The club house is also getting a makeover, being pressure washed for resealing and leasing the restaurant to Rick K under the name "Bogie's" (if I didn't get the troll job, maybe I should freelance as a bogeyman).  The restaurant and course will be available for reunions and outings (rumor has it that Pat Walsh will be ousted as a liberal), with a catering option.  Several tournaments have already been scheduled for this year  Block Nurse (June 16), class reunions, Aggie Open (next year), and more are encouraged.  Monday night is scramble night  if you get there by 6pm or so they will set you up with partners.  The driving range is now open, with baskets of balls available at the club house.  New manager Phil Andersen offers golf lessons, specializing in patience for new golfers (974-8600).

The plan is to bring the course back to excellent shape and attract people willing to give it a shot.  Why golf at Island Pine?  It is reasonably priced, not crowded, challenging at any skill level but not impossible for beginners, and Eight board member Bruce Larson gives his personal guarantee that there will be no lost balls, no mosquito's and par play.  And if you're lucky you might get to see future champions Ryan Walsh (at 16, the youngest golfer to qualify for the state amateur tournament last year) and Josh Hagstrom (freshman member of the SCSU team that went to the nationals held in Florida this year).  See the special offer in the last issue of the News.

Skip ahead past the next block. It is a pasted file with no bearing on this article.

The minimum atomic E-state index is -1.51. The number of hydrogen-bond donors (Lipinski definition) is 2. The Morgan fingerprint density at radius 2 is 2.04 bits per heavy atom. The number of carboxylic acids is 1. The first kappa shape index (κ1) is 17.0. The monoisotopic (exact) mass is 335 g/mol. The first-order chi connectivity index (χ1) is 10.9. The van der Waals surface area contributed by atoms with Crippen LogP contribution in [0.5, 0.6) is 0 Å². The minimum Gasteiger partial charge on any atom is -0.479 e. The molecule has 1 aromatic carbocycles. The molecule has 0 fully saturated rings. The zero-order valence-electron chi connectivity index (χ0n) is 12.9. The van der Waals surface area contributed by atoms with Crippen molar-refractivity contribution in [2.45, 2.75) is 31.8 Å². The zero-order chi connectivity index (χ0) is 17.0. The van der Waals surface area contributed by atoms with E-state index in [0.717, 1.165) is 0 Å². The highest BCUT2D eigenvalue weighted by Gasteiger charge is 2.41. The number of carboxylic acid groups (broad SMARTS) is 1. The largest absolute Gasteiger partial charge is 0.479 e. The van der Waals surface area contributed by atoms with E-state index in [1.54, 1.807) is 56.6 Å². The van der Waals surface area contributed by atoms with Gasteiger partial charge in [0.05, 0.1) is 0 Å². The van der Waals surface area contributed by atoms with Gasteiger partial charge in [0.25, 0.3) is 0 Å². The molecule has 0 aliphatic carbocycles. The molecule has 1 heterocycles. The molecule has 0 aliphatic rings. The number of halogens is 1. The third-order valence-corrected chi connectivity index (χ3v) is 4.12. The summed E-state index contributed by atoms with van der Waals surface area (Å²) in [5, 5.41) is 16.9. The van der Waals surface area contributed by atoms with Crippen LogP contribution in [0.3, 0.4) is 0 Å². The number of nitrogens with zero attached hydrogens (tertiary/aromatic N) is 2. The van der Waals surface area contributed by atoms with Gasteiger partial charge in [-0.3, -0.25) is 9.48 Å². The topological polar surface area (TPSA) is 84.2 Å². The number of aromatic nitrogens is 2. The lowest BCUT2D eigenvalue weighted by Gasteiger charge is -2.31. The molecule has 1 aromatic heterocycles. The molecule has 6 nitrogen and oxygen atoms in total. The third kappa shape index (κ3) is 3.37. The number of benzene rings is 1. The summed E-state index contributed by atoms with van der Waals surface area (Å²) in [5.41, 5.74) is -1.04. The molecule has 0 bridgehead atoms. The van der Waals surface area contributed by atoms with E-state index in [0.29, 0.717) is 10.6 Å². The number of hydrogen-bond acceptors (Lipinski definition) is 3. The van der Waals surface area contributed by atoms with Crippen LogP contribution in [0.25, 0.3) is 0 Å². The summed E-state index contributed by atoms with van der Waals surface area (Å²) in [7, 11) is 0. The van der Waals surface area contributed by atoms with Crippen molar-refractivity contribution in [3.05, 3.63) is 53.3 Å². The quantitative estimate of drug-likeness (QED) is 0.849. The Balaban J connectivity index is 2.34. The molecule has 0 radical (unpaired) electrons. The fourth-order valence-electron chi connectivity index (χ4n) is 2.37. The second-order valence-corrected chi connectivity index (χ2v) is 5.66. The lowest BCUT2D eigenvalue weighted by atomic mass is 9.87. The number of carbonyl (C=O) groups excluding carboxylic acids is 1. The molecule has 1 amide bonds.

Missile Lane Yes  Notes
Whoops - the Annual Meeting will be held the third Saturday in August  August 21 at 9:30am at Kandiyohi County Park #3.  Speakers are being lined up as we write.  Colliform bacteria testing kits will be available at the meeting  but you only need to test every 3 years if you passed recently.  Last year we ran 57 tests with 7 positives.  Of those 7, only one failed the second time.  Those interested must contact Kathy Flaata ahead of time so that she may arrange the kits, as well as the pick up and drop off.

The weed cutters collectively had 43 hours of duty logged as of June 3, with plans to do more before the permit expires June 15.  Kathy Flaata thanks all cutters for their help.

If anyone wants a free small boat or jet ski lift call bob Meyerson at work.  It is in good condition.  If anyone wants a free classified ad, contact same Bob Meyerson (974-8861) for inclusion in the next issue of the News.